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The History of Modern Foreign Language Teaching

A project funded by the AHRC has been looking at the history of Modern Foreign Language teaching in the UK and its future in education.

Who should learn languages? “The answer has changed hugely over time in terms of gender, class and academic ability,” says Nicola McLelland, professor in German and the history of linguistics at the University of Nottingham. “At different times, people have fervently believed different things are true.”

Policies and priorities also change. That’s why new teachers need an understanding that stretches beyond current practice, says McLelland. “If everything changes five or ten years into your career and you have no historical overview, it can feel as if the rug has been pulled out from under your feet.”

The AHRC-funded research network project, ‘Towards a History of Modern Foreign Language Teaching and Learning’, aimed to provide that overview by stimulating historical research into the teaching of modern foreign languages, including German, Italian, Spanish, French and Russian, in the UK and beyond.

Led by McLelland and co-investigator Dr Richard Smith, Associate professor of Applied Linguistics at the University of Warwick, the project ran from July 2012 to July 2014. It recognised the importance of understanding who learns languages, what they need to learn and how they might be taught, contributing to the establishment of an ongoing research network.

History can provide useful lessons and a sense of perspective, says McLelland. Yet the history of modern foreign language teaching has been neglected in the UK, in marked contrast to other parts of Europe. “We wanted to improve understanding both of the place of modern languages in education, and of cultural history such as Anglo-German and Anglo-French relations.”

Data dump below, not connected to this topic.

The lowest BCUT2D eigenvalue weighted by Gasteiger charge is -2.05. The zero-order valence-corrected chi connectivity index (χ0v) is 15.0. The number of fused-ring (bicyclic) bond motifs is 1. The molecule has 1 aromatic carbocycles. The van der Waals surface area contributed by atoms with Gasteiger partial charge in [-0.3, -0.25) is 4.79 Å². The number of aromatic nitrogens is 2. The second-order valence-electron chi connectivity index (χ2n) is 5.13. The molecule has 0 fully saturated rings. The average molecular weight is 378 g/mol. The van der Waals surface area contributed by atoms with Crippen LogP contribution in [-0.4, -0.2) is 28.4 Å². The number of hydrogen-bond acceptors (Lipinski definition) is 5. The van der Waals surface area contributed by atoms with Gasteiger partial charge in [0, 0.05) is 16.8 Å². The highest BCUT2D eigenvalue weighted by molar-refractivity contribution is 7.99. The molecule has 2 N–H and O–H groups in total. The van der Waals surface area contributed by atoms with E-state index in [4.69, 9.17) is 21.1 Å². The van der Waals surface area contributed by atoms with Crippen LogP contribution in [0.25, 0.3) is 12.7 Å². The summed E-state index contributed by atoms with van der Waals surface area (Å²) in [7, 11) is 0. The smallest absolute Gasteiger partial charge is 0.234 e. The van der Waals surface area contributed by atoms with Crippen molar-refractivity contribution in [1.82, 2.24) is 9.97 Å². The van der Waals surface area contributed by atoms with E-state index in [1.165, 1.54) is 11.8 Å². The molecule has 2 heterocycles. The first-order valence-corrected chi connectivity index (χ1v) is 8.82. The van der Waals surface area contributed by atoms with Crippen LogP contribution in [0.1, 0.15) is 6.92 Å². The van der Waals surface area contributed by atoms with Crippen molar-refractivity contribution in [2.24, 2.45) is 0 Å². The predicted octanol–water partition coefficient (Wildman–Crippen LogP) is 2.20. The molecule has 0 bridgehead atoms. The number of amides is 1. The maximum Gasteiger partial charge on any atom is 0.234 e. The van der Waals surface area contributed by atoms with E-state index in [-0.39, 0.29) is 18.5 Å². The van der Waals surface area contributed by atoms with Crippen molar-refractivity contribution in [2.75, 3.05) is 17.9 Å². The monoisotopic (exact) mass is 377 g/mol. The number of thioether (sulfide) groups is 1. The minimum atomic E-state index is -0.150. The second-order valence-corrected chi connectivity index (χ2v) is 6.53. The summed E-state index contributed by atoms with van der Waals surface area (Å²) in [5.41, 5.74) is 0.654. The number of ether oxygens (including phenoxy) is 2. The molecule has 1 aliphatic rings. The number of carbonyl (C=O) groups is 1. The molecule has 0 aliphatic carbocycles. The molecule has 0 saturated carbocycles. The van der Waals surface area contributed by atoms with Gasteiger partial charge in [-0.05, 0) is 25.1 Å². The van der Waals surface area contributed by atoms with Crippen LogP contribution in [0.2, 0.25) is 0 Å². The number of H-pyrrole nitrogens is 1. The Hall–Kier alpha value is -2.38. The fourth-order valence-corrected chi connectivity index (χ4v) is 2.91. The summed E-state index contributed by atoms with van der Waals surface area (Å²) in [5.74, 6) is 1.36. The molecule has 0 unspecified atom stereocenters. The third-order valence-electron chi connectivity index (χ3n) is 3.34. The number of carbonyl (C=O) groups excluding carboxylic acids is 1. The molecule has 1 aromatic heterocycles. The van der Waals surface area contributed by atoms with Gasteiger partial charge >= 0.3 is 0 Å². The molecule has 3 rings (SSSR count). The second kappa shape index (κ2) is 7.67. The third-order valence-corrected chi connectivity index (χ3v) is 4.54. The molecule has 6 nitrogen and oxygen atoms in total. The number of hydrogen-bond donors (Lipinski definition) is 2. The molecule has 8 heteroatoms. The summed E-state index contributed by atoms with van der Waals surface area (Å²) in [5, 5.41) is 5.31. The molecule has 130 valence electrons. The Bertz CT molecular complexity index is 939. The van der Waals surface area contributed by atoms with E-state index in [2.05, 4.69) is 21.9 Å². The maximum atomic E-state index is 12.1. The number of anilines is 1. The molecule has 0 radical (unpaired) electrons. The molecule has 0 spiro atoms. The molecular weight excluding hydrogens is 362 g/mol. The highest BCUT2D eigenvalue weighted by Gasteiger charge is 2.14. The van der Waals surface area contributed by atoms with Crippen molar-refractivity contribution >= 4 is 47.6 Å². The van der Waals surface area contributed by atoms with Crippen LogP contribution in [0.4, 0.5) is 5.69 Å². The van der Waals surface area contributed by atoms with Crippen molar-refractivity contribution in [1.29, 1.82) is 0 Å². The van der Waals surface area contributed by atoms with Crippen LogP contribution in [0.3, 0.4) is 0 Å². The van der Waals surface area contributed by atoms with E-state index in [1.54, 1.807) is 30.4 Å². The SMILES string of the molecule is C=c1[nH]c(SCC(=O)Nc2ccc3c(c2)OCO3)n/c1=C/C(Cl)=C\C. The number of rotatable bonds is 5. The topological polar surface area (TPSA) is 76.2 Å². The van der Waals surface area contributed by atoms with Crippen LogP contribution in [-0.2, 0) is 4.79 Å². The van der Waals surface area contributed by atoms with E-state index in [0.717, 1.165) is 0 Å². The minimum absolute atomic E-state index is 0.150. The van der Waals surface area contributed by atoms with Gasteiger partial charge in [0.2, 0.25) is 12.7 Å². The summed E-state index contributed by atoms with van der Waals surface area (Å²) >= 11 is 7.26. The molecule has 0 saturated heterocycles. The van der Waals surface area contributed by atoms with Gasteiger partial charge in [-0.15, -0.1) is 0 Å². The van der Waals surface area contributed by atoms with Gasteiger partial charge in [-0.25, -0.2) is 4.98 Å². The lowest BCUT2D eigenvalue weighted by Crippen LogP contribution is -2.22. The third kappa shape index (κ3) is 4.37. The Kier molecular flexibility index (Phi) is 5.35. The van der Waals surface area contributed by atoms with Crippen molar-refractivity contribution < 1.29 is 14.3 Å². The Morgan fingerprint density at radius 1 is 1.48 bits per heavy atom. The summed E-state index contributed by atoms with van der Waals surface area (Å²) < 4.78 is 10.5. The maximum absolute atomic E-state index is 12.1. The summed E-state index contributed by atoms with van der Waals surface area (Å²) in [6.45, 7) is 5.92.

For example, World War Two was completely absent from German textbooks in the immediate aftermath of the war. “If you opened a textbook of German for English learners between 1945 and 1967, you wouldn’t know it had happened,” she says. “People began to talk about it from the 1960s and then for a while it was all they talked about. After unification in 1990, it seemed textbook authors felt that the story was complete and people could finally view the war as just one part of Germany’s history.”

Two project workshops took place in Nottingham and Warwick, in December 2012 and June 2013. The first focused on the teaching of individual languages, such as the history of German and of French. At the second workshop, the emphasis was on the teaching and learning of modern languages in specific countries.

“The pedagogy of language learning still revolves around the same basic things: word lists and scenarios,” says Professor Mike Kelly, OBE, director of research in modern languages at the University of Southampton, who participated in the first workshop. “There are various ways to develop those approaches, but it is very interesting to see just how long-lived they have been.”

As of 2014, language learning is compulsory from the age of seven in the UK. At Key Stage 4 (GCSE), however, languages became optional in 2004 and the numbers studying German and French have fallen significantly. “We always try to make the commercial case for languages, but history shows that doesn’t necessarily work for getting children to want to study them,” says McLelland. “They have a relatively low status compared to other parts of Europe where English is seen as a high-status subject.”